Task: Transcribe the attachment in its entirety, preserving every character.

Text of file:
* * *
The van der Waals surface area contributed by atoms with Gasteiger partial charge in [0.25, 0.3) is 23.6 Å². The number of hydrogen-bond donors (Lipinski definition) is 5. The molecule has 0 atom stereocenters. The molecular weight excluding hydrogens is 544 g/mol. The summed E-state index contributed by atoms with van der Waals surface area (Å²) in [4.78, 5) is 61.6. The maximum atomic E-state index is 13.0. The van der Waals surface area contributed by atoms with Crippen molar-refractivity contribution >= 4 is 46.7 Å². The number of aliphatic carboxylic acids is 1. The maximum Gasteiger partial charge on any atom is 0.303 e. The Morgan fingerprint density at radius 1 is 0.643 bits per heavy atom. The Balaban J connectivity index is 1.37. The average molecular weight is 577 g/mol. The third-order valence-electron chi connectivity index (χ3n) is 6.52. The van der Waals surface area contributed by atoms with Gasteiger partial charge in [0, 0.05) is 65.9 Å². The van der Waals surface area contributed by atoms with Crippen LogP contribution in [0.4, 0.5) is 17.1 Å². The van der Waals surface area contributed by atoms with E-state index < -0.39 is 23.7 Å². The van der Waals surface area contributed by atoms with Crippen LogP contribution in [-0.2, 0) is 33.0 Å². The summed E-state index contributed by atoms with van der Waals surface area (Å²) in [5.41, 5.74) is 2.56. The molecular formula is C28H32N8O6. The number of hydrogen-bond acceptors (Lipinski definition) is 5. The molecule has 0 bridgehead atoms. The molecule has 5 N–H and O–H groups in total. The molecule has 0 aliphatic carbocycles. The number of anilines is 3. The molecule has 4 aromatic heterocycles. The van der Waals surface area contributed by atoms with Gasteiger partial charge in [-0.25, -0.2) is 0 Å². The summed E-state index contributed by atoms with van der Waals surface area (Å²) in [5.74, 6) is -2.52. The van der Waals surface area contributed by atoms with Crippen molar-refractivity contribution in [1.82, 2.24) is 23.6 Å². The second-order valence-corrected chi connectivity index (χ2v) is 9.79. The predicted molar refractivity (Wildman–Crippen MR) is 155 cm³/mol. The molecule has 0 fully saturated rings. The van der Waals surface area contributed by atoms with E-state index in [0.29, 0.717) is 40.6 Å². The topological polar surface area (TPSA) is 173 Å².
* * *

The van der Waals surface area contributed by atoms with Gasteiger partial charge in [0.25, 0.3) is 23.6 Å². The number of hydrogen-bond donors (Lipinski definition) is 5. The molecule has 0 atom stereocenters. The molecular weight excluding hydrogens is 544 g/mol. The summed E-state index contributed by atoms with van der Waals surface area (Å²) in [4.78, 5) is 61.6. The maximum atomic E-state index is 13.0. The van der Waals surface area contributed by atoms with Crippen molar-refractivity contribution >= 4 is 46.7 Å². The number of aliphatic carboxylic acids is 1. The maximum Gasteiger partial charge on any atom is 0.303 e. The Morgan fingerprint density at radius 1 is 0.643 bits per heavy atom. The Balaban J connectivity index is 1.37. The average molecular weight is 577 g/mol. The third-order valence-electron chi connectivity index (χ3n) is 6.52. The van der Waals surface area contributed by atoms with Gasteiger partial charge in [0, 0.05) is 65.9 Å². The van der Waals surface area contributed by atoms with Crippen LogP contribution in [0.4, 0.5) is 17.1 Å². The van der Waals surface area contributed by atoms with E-state index < -0.39 is 23.7 Å². The van der Waals surface area contributed by atoms with Crippen LogP contribution in [-0.2, 0) is 33.0 Å². The summed E-state index contributed by atoms with van der Waals surface area (Å²) in [5.41, 5.74) is 2.56. The molecular formula is C28H32N8O6. The number of hydrogen-bond acceptors (Lipinski definition) is 5. The molecule has 0 bridgehead atoms. The molecule has 5 N–H and O–H groups in total. The molecule has 0 aliphatic carbocycles. The number of anilines is 3. The molecule has 4 aromatic heterocycles. The van der Waals surface area contributed by atoms with Gasteiger partial charge in [-0.25, -0.2) is 0 Å². The summed E-state index contributed by atoms with van der Waals surface area (Å²) in [5.74, 6) is -2.52. The van der Waals surface area contributed by atoms with Crippen molar-refractivity contribution in [1.82, 2.24) is 23.6 Å². The second-order valence-corrected chi connectivity index (χ2v) is 9.79. The predicted molar refractivity (Wildman–Crippen MR) is 155 cm³/mol. The molecule has 0 fully saturated rings. The van der Waals surface area contributed by atoms with E-state index in [0.29, 0.717) is 40.6 Å². The topological polar surface area (TPSA) is 173 Å².